The House of Councilors Judicial Affairs Committee started deliberations Thursday on a set of contentious bills that advocates say will protect human rights and personal information, but whose foes say will hamstring the news media.
The government submitted the bills to the ordinary Diet session earlier this year; they were delayed until the current extraordinary session due to resistance from opposition parties and news organizations.
The package, which includes a bill aimed at protecting citizens from intrusive news coverage and privacy violations, stipulates that certain news-gathering tactics are unlawful, inappropriate and violate human rights.
“The current arrangement set up to rescue those whose human rights have been violated has limits,” Justice Minister Mayumi Moriyama told the committee. “We’ve thought of drastically reforming the system to establish a society in which human rights are truly respected.”
Critics say the bills are intended to curtail media activities under the guise of protecting citizens from excessive news coverage and privacy violations. They also argue the bills would endanger the freedom of expression and the people’s right to know as they would inevitably invite unjust governmental intervention in media coverage.
Under the bills, a human rights committee would be established as an affiliate of the Justice Ministry. It would have the power to issue advisories to suspend “excessive” news coverage and release the names of the offenders.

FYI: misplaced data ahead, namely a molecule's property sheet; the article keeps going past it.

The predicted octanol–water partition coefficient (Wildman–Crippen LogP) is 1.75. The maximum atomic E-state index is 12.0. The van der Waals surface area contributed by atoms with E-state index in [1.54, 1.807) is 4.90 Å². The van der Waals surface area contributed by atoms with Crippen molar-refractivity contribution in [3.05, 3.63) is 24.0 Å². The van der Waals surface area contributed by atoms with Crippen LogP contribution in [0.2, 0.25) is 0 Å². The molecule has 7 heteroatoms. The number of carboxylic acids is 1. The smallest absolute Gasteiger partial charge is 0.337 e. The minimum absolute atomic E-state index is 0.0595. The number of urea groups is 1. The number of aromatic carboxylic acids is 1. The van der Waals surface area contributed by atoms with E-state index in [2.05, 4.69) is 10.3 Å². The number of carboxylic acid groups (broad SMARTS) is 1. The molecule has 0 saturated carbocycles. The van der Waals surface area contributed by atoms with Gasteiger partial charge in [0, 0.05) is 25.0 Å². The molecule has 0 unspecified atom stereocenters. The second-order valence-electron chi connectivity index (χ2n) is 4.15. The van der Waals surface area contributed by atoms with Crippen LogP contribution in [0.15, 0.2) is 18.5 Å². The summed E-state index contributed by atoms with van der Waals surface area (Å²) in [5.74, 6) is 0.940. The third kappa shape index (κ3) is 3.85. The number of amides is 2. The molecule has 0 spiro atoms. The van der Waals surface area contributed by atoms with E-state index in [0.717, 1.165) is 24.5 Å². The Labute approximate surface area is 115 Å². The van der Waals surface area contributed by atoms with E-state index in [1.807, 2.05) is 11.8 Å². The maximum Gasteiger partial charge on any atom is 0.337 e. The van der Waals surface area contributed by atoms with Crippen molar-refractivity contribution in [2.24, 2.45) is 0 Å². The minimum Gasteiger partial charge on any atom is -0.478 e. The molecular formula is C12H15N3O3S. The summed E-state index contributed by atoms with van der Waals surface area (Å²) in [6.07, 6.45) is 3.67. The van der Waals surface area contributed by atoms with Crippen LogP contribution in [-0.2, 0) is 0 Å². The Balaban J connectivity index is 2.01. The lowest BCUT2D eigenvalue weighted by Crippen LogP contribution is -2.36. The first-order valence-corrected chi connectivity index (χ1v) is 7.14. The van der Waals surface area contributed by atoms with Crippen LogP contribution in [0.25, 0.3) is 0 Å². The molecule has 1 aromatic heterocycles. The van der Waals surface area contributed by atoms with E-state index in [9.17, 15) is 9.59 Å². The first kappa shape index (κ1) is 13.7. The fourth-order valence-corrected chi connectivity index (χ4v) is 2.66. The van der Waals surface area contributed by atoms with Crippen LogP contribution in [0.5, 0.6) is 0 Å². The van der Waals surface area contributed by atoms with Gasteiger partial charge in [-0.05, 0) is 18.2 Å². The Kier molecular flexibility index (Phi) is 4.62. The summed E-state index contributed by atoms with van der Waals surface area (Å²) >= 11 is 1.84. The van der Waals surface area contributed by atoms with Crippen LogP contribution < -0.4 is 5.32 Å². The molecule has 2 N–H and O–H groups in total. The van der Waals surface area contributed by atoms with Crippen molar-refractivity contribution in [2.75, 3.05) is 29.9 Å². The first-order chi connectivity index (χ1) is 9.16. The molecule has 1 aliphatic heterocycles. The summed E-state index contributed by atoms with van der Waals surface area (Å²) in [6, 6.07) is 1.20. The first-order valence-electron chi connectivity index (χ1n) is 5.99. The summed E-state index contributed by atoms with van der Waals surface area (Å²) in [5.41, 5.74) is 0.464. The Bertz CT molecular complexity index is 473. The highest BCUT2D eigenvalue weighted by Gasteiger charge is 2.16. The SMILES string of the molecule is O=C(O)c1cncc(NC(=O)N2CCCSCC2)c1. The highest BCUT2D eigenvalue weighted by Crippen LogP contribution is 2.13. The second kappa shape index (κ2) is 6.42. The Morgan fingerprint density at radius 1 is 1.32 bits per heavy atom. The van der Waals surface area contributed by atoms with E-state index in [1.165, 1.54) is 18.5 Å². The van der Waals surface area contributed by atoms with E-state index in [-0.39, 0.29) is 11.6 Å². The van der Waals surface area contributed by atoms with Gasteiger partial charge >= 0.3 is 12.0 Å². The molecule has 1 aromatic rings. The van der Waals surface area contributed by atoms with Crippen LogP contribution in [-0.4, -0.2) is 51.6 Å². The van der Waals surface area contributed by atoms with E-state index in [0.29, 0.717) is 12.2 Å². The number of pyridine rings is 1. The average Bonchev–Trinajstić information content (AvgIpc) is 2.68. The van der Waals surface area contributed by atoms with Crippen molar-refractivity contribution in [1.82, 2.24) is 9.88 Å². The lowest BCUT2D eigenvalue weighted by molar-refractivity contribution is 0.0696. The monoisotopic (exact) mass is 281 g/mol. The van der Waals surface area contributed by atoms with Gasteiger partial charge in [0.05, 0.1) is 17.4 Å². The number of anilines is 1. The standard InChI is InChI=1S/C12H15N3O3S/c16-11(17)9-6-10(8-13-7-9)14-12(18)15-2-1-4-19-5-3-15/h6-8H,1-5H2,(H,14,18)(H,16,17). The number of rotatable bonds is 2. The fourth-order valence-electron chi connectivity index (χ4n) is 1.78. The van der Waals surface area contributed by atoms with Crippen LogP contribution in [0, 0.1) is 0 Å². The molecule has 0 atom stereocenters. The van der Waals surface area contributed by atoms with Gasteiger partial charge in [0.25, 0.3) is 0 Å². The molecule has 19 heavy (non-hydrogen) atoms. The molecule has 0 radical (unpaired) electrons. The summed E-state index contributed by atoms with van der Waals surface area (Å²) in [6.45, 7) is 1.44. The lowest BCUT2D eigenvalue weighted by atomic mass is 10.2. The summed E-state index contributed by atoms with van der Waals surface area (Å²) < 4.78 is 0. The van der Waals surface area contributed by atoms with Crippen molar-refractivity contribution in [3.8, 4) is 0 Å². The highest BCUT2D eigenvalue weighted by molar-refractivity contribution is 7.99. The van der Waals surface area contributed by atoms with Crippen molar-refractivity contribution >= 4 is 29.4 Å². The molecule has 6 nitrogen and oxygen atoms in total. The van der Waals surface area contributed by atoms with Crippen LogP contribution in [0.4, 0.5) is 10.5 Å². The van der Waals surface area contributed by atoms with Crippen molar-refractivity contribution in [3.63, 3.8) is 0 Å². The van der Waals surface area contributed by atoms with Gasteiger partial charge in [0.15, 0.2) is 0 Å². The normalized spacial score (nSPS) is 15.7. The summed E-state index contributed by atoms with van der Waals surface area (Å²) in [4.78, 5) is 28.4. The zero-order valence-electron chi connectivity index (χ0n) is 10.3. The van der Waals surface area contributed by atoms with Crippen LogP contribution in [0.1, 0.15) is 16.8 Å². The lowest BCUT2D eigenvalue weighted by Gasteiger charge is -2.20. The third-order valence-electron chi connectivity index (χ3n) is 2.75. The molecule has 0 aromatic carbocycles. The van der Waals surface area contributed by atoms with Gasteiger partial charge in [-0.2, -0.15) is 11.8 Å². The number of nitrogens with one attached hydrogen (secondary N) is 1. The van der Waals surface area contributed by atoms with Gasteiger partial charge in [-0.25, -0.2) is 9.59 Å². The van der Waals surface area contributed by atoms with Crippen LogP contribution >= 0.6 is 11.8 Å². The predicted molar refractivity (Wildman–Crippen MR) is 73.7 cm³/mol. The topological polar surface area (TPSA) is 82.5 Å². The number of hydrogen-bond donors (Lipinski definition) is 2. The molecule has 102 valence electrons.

In remarks to the Diet committee, Satsuki Eda, a senior member of the Democratic Party of Japan, cast doubt over the degree of independence that would be accorded to the human rights committee.
“The Justice Ministry, which controls immigration and correctional facilities, has a record of human rights violations and is incapable of helping those whose human rights are violated,” he said.
Responding to Eda’s comment, Shuichi Yoshikai, director general of the Justice Ministry’s Civil Liberties Bureau, said that to ensure fairness, the secretariat of the human rights committee will not exchange personnel with such facilities.
The government and the ruling coalition, which aim to get the bills passed during the current Diet session, may modify the legislation to gain the support of the opposition camp.
The changes may include putting a hold on the clauses regarding restrictions on the news media and reviewing the bills within a set time period.
However, it is unclear if the bills will be passed because the opposition camp is seeking to have them placed under comprehensive review.
In a time of both misinformation and too much information, quality journalism is more crucial than ever.
By subscribing, you can help us get the story right.